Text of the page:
I am a chocoholic and American so I love my brownies and take them very seriously. Funnily enough my go-to brownie recipe is Nigella’s. These brownies are not made with cocoa powder but melted chocolate and they have walnuts in them, a must for me. I like my brownies rich and fudgy but am always happy to taste a new one.
Is that the recipe with 500g sugar and about 400g butter? I’ve made them before – they are one serious, fudgey brownie fix! Maybe a tiny bit too gooey for me (who am I kidding, I wouldn’t turn one down…) but I do love using real melted chocolate. I think a little cocoa adds depth of flavour too. The quest continues… 🙂
Love the addition of Nutella in these recipes. I like my brownies dense and fudgey, without nuts preferably. A slightly crispy outer coating is always good too. Fab blog, discovered it through The Twice Bittens blog recently.
Thank you 🙂 Crisp, dense and fudgey sounds pretty perfect to me!
Oh gosh, I remember my mother making boxed brownie mix, and how much of a treat it was. I can’t tell you the last time I had a brownie like that — fudgey in the middle, with that beautiful shiny crust on top.
These look like the perfect homemade version of those brownies I used to stare longingly at while they cooled (the Nutella of course takes it over the top, though — yum). You’ve made me feel so nostalgic!
I love comments like this! Baking these kind of treats always brings back childhood memories for me too – so pleased it’s made you feel nostalgic 🙂
These. Look. Gooooood.
These look amazing! I am the type of person who can never buy a chocolate brownie when I’m out having coffee, because I’m always disappointed! My favourite recipe to date has been a chocolate brownie with a layer of blueberries or raspberries in the middle. But as a nutella nut this looks too far too good to miss. x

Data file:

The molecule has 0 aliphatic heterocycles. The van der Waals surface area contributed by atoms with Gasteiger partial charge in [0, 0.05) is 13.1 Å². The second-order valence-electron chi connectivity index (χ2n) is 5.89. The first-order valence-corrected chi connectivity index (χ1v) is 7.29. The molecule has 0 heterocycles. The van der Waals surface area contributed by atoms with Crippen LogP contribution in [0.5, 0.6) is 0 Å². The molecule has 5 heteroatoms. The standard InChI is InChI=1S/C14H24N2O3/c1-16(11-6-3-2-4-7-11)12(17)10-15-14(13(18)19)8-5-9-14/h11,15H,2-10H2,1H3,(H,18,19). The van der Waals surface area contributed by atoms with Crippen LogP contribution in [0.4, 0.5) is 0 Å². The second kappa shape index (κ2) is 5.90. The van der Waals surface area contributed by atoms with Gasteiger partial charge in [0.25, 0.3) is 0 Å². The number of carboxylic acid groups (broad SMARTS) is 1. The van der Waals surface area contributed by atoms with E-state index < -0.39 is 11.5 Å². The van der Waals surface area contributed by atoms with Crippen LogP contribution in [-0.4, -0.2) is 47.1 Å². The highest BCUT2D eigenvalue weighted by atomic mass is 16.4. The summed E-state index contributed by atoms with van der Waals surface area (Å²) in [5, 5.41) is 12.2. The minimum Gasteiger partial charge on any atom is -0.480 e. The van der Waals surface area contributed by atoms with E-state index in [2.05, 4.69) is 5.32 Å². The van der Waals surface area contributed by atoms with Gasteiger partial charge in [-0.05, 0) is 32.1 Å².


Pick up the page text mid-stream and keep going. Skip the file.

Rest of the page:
Thanks 🙂 The addition of blueberries or raspberries sounds delicious – do you just bake the fresh fruit straight into the brownie batter?
oh my ! these look so good. i just cant say no to brownies 😀 chocolate is may favorite and this recipe has nutella in it ! perfect 🙂
brownies are one of my most loved treats ever. and my mother still makes them when i visit home and it also evokes precious childhood memories… ah, good times!
mhh, and hey, i’m german so i also love nutella!
they really look gooey and great, littleloaf!
Good times indeed! Thanks for the lovely comment 🙂
These look like heaven, can’t get over how beautiful they look. Can’t wait to try these… and you used nutella as an ingredient, I know its gonne be great!
Thank you – ever so slightly Nutella obsessed at the moment… 🙂
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I made these at the weekend – they’re brilliant! Well done Little Loaf, loving your blog.
Hurrah! Glad you liked them, thanks Emma 🙂
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Made them again this weekend but added white choc chunks, they went down a storm at the street party! This is now my standard brownie recipe. Thanks Little Loaf xx
Yum! And my pleasure 🙂